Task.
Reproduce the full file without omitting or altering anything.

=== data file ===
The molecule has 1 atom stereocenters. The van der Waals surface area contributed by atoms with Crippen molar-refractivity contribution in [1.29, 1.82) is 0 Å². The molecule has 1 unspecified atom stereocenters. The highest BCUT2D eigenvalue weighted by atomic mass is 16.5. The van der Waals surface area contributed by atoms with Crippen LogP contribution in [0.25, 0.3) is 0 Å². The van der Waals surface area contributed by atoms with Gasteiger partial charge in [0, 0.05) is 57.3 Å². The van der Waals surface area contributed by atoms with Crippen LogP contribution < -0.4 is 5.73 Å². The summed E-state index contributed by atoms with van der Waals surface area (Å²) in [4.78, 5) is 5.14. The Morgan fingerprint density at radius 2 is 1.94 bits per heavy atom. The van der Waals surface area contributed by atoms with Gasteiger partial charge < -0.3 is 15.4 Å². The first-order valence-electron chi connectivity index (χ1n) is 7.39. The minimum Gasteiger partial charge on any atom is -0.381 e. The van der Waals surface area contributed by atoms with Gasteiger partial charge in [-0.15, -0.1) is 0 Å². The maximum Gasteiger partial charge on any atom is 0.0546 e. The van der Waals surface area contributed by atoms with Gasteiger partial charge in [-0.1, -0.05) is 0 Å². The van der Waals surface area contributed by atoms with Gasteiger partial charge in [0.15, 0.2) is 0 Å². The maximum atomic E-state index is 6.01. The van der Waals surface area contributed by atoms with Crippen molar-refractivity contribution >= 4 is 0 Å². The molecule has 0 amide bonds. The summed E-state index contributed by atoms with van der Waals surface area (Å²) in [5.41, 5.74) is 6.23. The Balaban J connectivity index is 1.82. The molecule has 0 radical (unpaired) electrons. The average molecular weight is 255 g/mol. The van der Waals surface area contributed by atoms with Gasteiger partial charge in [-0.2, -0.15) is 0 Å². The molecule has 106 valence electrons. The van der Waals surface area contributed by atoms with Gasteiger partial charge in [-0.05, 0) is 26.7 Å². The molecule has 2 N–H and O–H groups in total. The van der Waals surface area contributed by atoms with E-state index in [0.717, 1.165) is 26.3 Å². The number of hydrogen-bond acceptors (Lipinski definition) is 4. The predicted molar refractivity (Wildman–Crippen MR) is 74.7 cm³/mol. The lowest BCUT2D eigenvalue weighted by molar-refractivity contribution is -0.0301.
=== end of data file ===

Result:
The molecule has 1 atom stereocenters. The van der Waals surface area contributed by atoms with Crippen molar-refractivity contribution in [1.29, 1.82) is 0 Å². The molecule has 1 unspecified atom stereocenters. The highest BCUT2D eigenvalue weighted by atomic mass is 16.5. The van der Waals surface area contributed by atoms with Crippen LogP contribution in [0.25, 0.3) is 0 Å². The van der Waals surface area contributed by atoms with Gasteiger partial charge in [0, 0.05) is 57.3 Å². The van der Waals surface area contributed by atoms with Crippen LogP contribution < -0.4 is 5.73 Å². The summed E-state index contributed by atoms with van der Waals surface area (Å²) in [4.78, 5) is 5.14. The Morgan fingerprint density at radius 2 is 1.94 bits per heavy atom. The van der Waals surface area contributed by atoms with Gasteiger partial charge < -0.3 is 15.4 Å². The first-order valence-electron chi connectivity index (χ1n) is 7.39. The minimum Gasteiger partial charge on any atom is -0.381 e. The van der Waals surface area contributed by atoms with Gasteiger partial charge in [-0.15, -0.1) is 0 Å². The maximum Gasteiger partial charge on any atom is 0.0546 e. The van der Waals surface area contributed by atoms with Gasteiger partial charge in [-0.1, -0.05) is 0 Å². The van der Waals surface area contributed by atoms with Gasteiger partial charge in [0.15, 0.2) is 0 Å². The maximum atomic E-state index is 6.01. The van der Waals surface area contributed by atoms with Crippen molar-refractivity contribution >= 4 is 0 Å². The molecule has 0 amide bonds. The summed E-state index contributed by atoms with van der Waals surface area (Å²) in [5.41, 5.74) is 6.23. The Balaban J connectivity index is 1.82. The molecule has 0 radical (unpaired) electrons. The average molecular weight is 255 g/mol. The van der Waals surface area contributed by atoms with Gasteiger partial charge in [-0.2, -0.15) is 0 Å². The molecule has 106 valence electrons. The van der Waals surface area contributed by atoms with Gasteiger partial charge in [-0.05, 0) is 26.7 Å². The molecule has 2 N–H and O–H groups in total. The van der Waals surface area contributed by atoms with E-state index in [0.717, 1.165) is 26.3 Å². The number of hydrogen-bond acceptors (Lipinski definition) is 4. The predicted molar refractivity (Wildman–Crippen MR) is 74.7 cm³/mol. The lowest BCUT2D eigenvalue weighted by molar-refractivity contribution is -0.0301.